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I'm trying to define an OO package that the main:: package will use, and wish to include some common variables that the package will need to reference across all object use (constructors, methods, and so on.)

As a convenience, I'm including the OO package in the same file as the main:: code, ideally at the end as I do not wish to confuse users (read: other staff who don't need to know/care) who may want to learn how the high-level code works or make changes.

Here's where I ran into behavior which I don't really understand. If I put my OO class, called Foo::Bar in the examples below, in the same file at the end, Perl does not let me reference the globally-scoped package namespace variable $Foo::Bar::data within methods of this class. However, if I use the same package code and require or use it from an external library, it seems the non-subroutine (ie: method/constructor/etc) code in the class is run.

I've learned that I can work-around this by using a forward-declaration with our(), combined with a BEGIN block to initialize the package globals. This seems to have the desired result, although I'm wondering if this is really the best way to support using an OO package like this from either a package definition in the same file as main:: or a real module file included with require.

Below is the admittedly contrived proof-of-concept example. Yes, it's a bit silly (my original problem dealt with an OO class that ships its own DBI and SQLite RDBMS, including self-provided schema. Rest assured the example is simply to avoid all of that nonsense in learning how namespace and scoping works!)

Of note here is that removing the BEGIN block surrounding the $data definition prevents the code from ever getting executed, which causes the program to abort during the sanity-check within the text() method.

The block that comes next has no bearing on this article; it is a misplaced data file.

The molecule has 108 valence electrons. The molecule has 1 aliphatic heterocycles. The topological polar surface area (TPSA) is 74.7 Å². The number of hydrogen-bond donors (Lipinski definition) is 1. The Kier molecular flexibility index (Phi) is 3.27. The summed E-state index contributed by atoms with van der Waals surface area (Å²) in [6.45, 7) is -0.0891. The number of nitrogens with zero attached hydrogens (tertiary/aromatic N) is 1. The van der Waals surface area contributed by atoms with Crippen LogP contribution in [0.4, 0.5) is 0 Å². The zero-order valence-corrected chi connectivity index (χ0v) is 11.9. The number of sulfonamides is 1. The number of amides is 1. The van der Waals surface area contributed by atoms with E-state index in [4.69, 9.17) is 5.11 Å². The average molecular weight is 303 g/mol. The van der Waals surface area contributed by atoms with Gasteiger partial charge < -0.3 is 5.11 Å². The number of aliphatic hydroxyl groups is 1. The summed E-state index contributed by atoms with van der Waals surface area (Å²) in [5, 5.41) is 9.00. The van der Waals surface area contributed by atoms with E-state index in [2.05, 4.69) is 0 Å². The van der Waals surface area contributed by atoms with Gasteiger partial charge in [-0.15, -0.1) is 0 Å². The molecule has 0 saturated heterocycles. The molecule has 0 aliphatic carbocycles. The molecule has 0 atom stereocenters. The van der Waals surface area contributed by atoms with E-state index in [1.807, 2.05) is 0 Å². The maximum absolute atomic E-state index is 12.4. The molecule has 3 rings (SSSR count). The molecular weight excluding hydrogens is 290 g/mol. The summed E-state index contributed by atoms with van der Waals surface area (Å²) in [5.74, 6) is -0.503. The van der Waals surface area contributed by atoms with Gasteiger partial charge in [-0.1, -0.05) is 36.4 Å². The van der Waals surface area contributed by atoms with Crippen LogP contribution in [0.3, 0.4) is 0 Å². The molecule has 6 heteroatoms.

I'm curious if this is an intentional design limitation of Perl, or merely a side-effect of putting my main:: package code before the Foo::Bar package code. I understand that a require() call will execute the non-subroutine code in the package at that point, but this seems to be in contradiction to how subroutines work; I can call sub_foo() before declaring it, but apparently can't do this with in-file packages.

Here's the proof-of-concept code:

use strict; use warnings; my $foobar_o = Foo::Bar->new( "object o" ); printf "%s\n", $foobar_o->text(1); # -- # Package # -- package Foo::Bar; # Package namespace 'our' globals (which must be forward-declared.) # These go in BEGIN so they work from an in-file package too! our $data; BEGIN { our $data = { 1 => "one", 2 => "two", 100 => "one hundred", }; } # Fairly minimal constructor, passed an optional "name" argument: sub new { my $class = shift; my $name = shift // "<unnamed object>"; $class = ref($class) || $class; # subclass boilerplate. my $self = { name=>$name }; bless $self, $class; return $self; } # Silly example method that returns the "text" keyed by %$data. sub text { my $self = shift; my $query = shift or return ''; # Sanity check, making sure the package namespace $data exists: die "Uh-oh, data is not defined!" unless defined $data; my $s = sprintf( "%s: %s is %s", $self->{name}, $query, $data->{$query} // "<query value not defined>" ); return $s; } # Explicit RC to support require() and use(). # This is only useful when the package is a real module file. 1;

In reply to Behavior of 'our' variables in the package-namespace by Apero

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